Yes I think you’re right. Perhaps the answer is that the inverse of the differential operator is a term that ‘contributes’ the vacuum to vacuum amplitude, and isn’t strictly speaking an amplitude itself. After all it is describing virtual particles.

YeaNah said:
Okay thanks that makes sense. I guess my question would come down to the specific interpretation then of the differential operator in this context. Given that the inverse of the differential operator is interpreted as quantum, I guess it would make sense to interpret the differential operator itself in the path integral for QFT as quantum and it’s solutions as single particle wavefunctions? Perhaps the term ‘second quantisation’ isn’t so bad after all under this view. However it seems there are many who insist on a classical interpretation of the differential operator when it is first put into the path integral, which I find hard to reconcile with the inverse being the propagator. What are your thoughts?
Physicists often use a sloppy language. In the context of classical field theory, instead of talking about "propagator" it is more correct to talk about Green function. Mathematically they are the same, but they have a different physical interpretation. The propagator tacitly implies a quantum interpretation, while Green function tacitly implies a classical one. But physicists often don't care about the difference in their meaning.

YeaNah said:
Yes I think you’re right. Perhaps the answer is that the inverse of the differential operator is a term that ‘contributes’ the vacuum to vacuum amplitude, and isn’t strictly speaking an amplitude itself. After all it is describing virtual particles.
It looks as if you are generally confused about the relation between particles and fields. Perhaps my https://arxiv.org/abs/quant-ph/0609163 Secs. 7-9 may be helpful.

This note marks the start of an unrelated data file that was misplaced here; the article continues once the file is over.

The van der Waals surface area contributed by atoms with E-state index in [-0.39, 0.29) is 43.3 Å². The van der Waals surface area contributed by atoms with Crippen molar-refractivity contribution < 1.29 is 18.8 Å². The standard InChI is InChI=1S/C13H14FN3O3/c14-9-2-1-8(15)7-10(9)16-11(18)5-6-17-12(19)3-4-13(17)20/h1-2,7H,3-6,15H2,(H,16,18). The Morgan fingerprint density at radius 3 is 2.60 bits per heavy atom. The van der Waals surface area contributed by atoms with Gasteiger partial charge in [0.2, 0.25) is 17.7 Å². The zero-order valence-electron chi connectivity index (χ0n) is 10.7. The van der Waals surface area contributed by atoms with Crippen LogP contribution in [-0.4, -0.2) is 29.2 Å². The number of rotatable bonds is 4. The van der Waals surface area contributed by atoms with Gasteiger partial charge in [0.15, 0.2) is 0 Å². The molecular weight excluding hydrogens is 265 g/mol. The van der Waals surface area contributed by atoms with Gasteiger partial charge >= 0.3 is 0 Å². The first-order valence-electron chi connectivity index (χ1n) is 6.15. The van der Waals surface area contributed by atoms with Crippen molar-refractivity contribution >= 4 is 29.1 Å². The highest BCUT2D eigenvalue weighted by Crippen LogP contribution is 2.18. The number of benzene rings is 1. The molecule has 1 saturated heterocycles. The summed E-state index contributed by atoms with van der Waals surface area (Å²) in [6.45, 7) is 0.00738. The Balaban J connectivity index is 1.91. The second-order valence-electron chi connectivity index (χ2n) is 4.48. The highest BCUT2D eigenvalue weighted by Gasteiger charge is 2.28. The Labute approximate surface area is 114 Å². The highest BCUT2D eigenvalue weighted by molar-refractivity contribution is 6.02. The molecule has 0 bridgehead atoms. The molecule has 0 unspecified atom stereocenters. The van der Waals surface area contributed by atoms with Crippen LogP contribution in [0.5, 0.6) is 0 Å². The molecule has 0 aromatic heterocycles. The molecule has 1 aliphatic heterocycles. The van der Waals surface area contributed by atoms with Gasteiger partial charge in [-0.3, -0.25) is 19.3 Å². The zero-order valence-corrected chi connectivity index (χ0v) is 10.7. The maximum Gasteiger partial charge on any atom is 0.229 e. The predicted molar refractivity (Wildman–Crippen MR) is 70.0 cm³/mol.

Demystifier said:
Physicists often use a sloppy language. In the context of classical field theory, instead of talking about "propagator" it is more correct to talk about Green function. Mathematically they are the same, but they have a different physical interpretation. The propagator tacitly implies a quantum interpretation, while Green function tacitly implies a classical one. But physicists often don't care about the difference in their meaning.
Combining my reply to both your messages into one. Your article looks very interesting, I haven’t ever viewed the first quantised harmonic oscillator in that way. So I guess the propagator is just a mathematical tool to get final amplitudes. As for the Green’s function being mathematically equivalent to the propagator, it’s just the interpretation that is different, I guess my question would be how do you personally interpret the differential operator then? If you had to choose, knowing that the inverse is a ‘quantum’ object

Demystifier said:
Physicists often use a sloppy language. In the context of classical field theory, instead of talking about "propagator" it is more correct to talk about Green function. Mathematically they are the same, but they have a different physical interpretation. The propagator tacitly implies a quantum interpretation, while Green function tacitly implies a classical one. But physicists often don't care about the difference in their meaning.
This is a bit subtle. Indeed the propagator used in perturbation theory, depicted by Feynman diagrams, is a Green function of the operator ##\Box+m^2##, which is, however not unique.

When we solve classical field equations, what we usually need is the retarded propagator, defined by
$$(\Box+m^2) G_{\text{ret}}(x)=-\delta^{(4)}(x), \quad G_{\text{ret}}(x) \propto \Theta(x^0).$$
For perturbation theory we need the propagator, defined as the time-ordered correlation function of the field operators wrt. the vacuum state,
$$\mathrm{i} G^{--}(x)=\langle \Omega |T \hat{\phi}(x) \hat{\phi}(0)|\Omega.$$
The difference in energy-momentum representation is apparently "tiny":
$$\tilde{G}_{\text{ret}}(p)=\frac{1}{(p^0+\mathrm{i} 0^+)^2-\vec{p}^2-m^2}$$
vs.
$$\tilde{G}^{--}(p)=\frac{1}{(p^0)^2-\vec{p}^2-m^2+\mathrm{i} 0^+}=\frac{1}{p^2-m^2+\mathrm{i} 0^+}.$$

vanhees71 said:
When we solve classical field equations, what we usually need is the retarded propagator,
You mean retarded Green function, in classical field theory we should not call them "propagators". (Otherwise, I agree with everything you said above.)

vanhees71
YeaNah said:
I guess my question would be how do you personally interpret the differential operator then? If you had to choose, knowing that the inverse is a ‘quantum’ object
I interpret the differential operator as a purely mathematical object, devoid of any physical meaning.

YeaNah
Ok. For me Green's functions and propagators are just synonyms, but perhaps one should reserve "propagator" only for the time-ordered Green's function (or the Feynman Green's function, which are identical in vacuum QFT, but not in many-body QFT).